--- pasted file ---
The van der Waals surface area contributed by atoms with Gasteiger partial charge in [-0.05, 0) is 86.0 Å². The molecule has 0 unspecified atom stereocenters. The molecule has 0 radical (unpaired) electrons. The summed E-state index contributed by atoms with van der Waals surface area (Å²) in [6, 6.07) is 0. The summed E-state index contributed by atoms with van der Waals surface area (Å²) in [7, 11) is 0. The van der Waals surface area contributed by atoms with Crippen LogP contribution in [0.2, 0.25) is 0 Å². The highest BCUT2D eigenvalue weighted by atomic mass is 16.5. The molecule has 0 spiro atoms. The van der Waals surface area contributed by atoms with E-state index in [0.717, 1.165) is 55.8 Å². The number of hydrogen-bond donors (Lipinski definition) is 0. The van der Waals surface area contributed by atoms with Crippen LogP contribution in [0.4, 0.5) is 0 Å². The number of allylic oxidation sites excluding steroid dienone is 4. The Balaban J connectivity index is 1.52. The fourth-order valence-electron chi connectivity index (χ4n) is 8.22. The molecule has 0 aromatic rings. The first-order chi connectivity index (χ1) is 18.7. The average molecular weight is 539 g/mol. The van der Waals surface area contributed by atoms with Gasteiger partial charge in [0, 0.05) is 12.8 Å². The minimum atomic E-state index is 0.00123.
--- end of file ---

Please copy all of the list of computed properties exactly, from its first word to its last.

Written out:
The van der Waals surface area contributed by atoms with Gasteiger partial charge in [-0.05, 0) is 86.0 Å². The molecule has 0 unspecified atom stereocenters. The molecule has 0 radical (unpaired) electrons. The summed E-state index contributed by atoms with van der Waals surface area (Å²) in [6, 6.07) is 0. The summed E-state index contributed by atoms with van der Waals surface area (Å²) in [7, 11) is 0. The van der Waals surface area contributed by atoms with Crippen LogP contribution in [0.2, 0.25) is 0 Å². The highest BCUT2D eigenvalue weighted by atomic mass is 16.5. The molecule has 0 spiro atoms. The van der Waals surface area contributed by atoms with E-state index in [0.717, 1.165) is 55.8 Å². The number of hydrogen-bond donors (Lipinski definition) is 0. The van der Waals surface area contributed by atoms with Crippen LogP contribution in [0.4, 0.5) is 0 Å². The number of allylic oxidation sites excluding steroid dienone is 4. The Balaban J connectivity index is 1.52. The fourth-order valence-electron chi connectivity index (χ4n) is 8.22. The molecule has 0 aromatic rings. The first-order chi connectivity index (χ1) is 18.7. The average molecular weight is 539 g/mol. The van der Waals surface area contributed by atoms with Gasteiger partial charge in [0, 0.05) is 12.8 Å². The minimum atomic E-state index is 0.00123.